How to register your copyright with eCO

Form PA or Form SR??

When registering your copyright, you know that it already exists and you own it, just by getting the song out of your head and onto paper/tape/video. Registration with your copyright office serves the sole purpose of being able to secure the chance to defend those rights in court if need be.

But which registration form should you use? To make it a little less complex we’ll start off with handling just music in form of songs and albums. Music as part of another work like a movie or commercial will be discussed at another time.

Regarding music, there are just two forms that you need to take into consideration, Form PA (performing arts) and Form SR (sound recordings).

If you only want to register the composition of a song, including the lyrics, you use From PA.

This is mandatory for musical works, including lyrics, dramatic works including music, pantomimes and choreographical works as well as motion pictures or other audiovisual works.

If you want to register a sound recording, even if it’s just a crude demo, you’ll have to use Form SR.

Here’s the good news, if you want to register the composition as well as a sound recording, you DON’T need to use both forms, IF the person(s) filing for copyright registration is/are EXACTLY the same in BOTH cases.

And HOW DO YOU ACUTALLY REGISTER??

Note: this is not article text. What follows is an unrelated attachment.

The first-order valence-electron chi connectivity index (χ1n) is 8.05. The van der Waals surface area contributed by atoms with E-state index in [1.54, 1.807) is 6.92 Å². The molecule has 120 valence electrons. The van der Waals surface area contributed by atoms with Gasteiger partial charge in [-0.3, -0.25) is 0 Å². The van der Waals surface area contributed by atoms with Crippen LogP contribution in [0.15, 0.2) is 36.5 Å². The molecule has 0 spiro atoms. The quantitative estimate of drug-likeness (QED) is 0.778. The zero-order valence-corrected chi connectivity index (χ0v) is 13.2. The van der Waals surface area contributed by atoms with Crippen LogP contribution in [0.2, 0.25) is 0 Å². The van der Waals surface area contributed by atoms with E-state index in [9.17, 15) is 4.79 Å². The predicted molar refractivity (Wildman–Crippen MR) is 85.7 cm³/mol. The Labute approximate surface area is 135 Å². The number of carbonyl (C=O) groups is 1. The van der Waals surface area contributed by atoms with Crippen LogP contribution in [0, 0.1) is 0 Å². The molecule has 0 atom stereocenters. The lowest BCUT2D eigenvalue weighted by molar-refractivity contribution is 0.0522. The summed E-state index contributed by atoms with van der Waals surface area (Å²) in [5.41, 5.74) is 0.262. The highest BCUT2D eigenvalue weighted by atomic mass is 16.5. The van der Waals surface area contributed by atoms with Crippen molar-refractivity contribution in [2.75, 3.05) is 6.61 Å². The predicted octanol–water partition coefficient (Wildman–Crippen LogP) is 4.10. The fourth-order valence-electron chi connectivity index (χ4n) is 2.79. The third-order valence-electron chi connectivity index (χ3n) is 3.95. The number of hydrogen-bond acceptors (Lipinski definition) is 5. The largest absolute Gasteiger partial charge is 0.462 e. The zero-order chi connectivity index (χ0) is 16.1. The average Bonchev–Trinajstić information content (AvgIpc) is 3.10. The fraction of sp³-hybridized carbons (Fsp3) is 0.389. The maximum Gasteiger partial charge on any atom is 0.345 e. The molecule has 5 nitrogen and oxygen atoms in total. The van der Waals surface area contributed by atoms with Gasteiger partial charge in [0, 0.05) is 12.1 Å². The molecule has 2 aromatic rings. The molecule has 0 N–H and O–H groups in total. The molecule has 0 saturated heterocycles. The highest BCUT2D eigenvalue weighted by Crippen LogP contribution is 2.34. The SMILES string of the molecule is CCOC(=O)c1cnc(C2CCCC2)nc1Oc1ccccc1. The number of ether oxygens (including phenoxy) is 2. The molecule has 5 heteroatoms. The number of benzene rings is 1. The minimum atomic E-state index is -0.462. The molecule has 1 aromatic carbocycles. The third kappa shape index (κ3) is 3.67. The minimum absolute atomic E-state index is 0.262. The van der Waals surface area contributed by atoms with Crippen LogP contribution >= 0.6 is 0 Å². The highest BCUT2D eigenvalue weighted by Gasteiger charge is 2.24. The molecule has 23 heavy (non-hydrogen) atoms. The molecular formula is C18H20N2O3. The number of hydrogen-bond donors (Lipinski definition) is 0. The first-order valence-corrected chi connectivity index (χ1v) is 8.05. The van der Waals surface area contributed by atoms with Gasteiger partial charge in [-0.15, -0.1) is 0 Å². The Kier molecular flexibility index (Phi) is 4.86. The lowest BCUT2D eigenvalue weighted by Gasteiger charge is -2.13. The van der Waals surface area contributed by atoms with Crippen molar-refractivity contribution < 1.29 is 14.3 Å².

If you’re in the U.S., you use eCO, which is a governmental online service that allows you to register basic copyright claims, like initial registration. If you need to register for renewals, corrections or similar, you’ll have to use pen and paper.

You can register a single piece of work or a collection of works, if the involved parties (if not a single person) are exactly the same for all songs. The latter would definitely save you a lot of money, but if you share copyright with a bunch of different people on different projects, you have to use multiple forms.

To register your claim with the U.S. Copyright office using the eCO online service you just have to follow three simple steps.

  1. Complete an application

  2. Pay the associated fee

  3. Submit your work

Some works can be deposited electronically, but others have to be submitted with a hard copy via traditional mail.

If, for example, your piece of work has not been published, or only electronically (online), you can register with eCO using electronic deposit copies.

The electronic processing currently takes 3-5 month. While waiting you can always check the status of your claim(s) with the eCO online service on your Case Summary page.

In Germany, there’s no such thing as copyright registration. To defend your claim in court, you have to prove that you are the originator of the concerning piece of work, which you can do by depositing your work with a notary. The notary’s records will function as public proof of your authorship.

When running your business as a DIY musician, the bureaucratic part can be really tedious. Gathering all the necessary information takes time, at least if you care about the reliability of your sources. The information given in this article is derived from governmental sources. Those are open to the public, but not too easy to digest if you never had to get in touch with law lingo before.

Sources:

http://copyright.gov/forms/formpa.pdf

http://copyright.gov/forms/formsr.pdf

http://copyright.gov/eco/

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